8:22 pm  
Anonymous Noel said...

"Monarchy can easily be debunked, but watch the faces, mark well the debunkers. These are the men whose taproot in Eden has been cut: whom no rumour of the polyphony, the dance, can reach - men to whom pebbles laid in a row are more beautiful than an arch. Yet even if they desire mere equality they cannot reach it. Where men are forbidden to honour a king they honour millionaires, athletes or film stars instead: even famous prostitutes or gangsters. For spiritual nature, like bodily nature, will be served; deny it food and it will gobble poison."
C. S. Lewis.

9:19 pm  
Anonymous Noel Davies said...

Stephen,

An insightful piece but not one that I can allow to pass without challenging it, seeing as I am one of those Unitarians (for the time being) that surprise you so much.

Firstly, I would question, as politely as possible, the tone of your writings, and will say nothing of the timing. I quite like the monarchy, not to the extent that I laud them above all others, or would be willingly to sacrifice my Christmas Morning to watch them in the snow making their progression to Sandringham Church, but enough to have enjoyed the recent celebrations. This makes me, you seem to suggest, at best silly or at worst engaging in a sort of reactionary betrayal of the values by which I purport to live. Perhaps so stark a contrast was not your intention, but it reminds me somewhat of your occasional posts on Gay Marriage (a subject which, unlike the Monarchy, I agree with you) which proposed that those that oppose Gay Marriage are engaging in a form of Homophobia-Lite, as opposed to having deeply felt theological views that happen to differ from your own. And this is without questioning whether the Jesus you believe would be berating the whole affair would necessarily be the Jesus that those participating would recognize. I hate to say blasé, but I heard more about commitment, dedication, service to others and, I daresay, God in the past four days then I have done before in the public arena.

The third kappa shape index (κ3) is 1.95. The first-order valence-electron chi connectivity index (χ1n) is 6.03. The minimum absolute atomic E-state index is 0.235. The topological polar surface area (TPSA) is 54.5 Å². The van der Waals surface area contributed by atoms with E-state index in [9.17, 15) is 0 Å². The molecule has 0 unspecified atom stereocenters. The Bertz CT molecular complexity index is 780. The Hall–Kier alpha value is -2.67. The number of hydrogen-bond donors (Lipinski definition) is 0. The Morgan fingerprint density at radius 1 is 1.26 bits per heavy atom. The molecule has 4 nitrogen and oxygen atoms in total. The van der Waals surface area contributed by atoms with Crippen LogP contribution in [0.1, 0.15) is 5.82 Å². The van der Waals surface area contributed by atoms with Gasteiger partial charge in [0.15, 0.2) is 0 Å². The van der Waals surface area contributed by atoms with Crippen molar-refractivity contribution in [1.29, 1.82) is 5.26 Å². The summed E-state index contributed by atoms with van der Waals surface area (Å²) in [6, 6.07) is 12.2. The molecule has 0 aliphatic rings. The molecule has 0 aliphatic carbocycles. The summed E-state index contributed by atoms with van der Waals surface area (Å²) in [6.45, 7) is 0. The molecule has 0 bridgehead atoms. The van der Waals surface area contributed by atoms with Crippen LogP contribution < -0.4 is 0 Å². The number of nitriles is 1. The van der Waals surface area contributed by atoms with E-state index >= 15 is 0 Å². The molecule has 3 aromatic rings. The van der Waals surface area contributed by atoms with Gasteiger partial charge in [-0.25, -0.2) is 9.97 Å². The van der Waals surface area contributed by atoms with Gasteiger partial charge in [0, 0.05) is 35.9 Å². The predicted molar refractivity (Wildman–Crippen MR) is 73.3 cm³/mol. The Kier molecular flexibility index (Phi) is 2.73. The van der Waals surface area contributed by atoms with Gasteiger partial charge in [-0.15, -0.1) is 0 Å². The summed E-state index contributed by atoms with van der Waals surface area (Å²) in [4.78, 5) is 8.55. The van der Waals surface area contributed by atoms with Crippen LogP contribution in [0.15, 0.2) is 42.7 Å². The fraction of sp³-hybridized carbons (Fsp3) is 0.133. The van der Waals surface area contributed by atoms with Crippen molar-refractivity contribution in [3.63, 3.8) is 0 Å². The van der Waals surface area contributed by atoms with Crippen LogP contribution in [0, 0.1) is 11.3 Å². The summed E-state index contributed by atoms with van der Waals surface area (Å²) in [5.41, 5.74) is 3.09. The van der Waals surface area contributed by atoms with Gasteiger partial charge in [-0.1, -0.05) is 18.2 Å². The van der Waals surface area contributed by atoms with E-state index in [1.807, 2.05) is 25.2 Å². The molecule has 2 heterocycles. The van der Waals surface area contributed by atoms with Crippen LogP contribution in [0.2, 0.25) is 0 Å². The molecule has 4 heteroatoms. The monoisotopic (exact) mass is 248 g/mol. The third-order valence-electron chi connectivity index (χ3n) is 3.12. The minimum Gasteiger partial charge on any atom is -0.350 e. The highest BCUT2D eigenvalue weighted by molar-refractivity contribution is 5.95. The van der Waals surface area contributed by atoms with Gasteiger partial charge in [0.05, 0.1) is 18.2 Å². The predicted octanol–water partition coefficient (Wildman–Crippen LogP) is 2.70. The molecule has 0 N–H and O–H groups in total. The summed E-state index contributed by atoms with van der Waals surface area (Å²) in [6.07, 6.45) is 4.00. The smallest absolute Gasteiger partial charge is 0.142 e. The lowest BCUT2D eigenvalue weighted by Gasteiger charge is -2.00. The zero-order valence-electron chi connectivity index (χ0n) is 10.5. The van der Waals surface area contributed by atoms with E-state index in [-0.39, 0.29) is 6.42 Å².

Secondly, there seems to be a form of unwarranted extrapolation of opinions going on. In much the same way that proponents of the Iraq War back in the day (which you have previously indicated that you opposed) suggested that to oppose the War was, in essence, to support the dictatorship of Saddam Hussain, there seems to be an undercurrent to your piece that supposes that those in favour of the Monarchy must also desire a Downton Abbeyifing of society. Ultimately, I’m not Walt Whitman and am more than happy to take my hat off to anyone worthy of it.

And, being cheeky, I can’t help but notice that you didn’t quote Will Self when he said “Indeed, I feel quite strongly ambivalent about the Church of England for this very reason. That while it may seem the very essence of anachronism to have one small Christian sect placed at the centre of national life - when that nation comprises many different believers, semi-believers and indeed outright unbelievers - nonetheless, there is something properly spiritual about a priesthood whose remit is to minister to all irrespective of class or creed.”

1:35 pm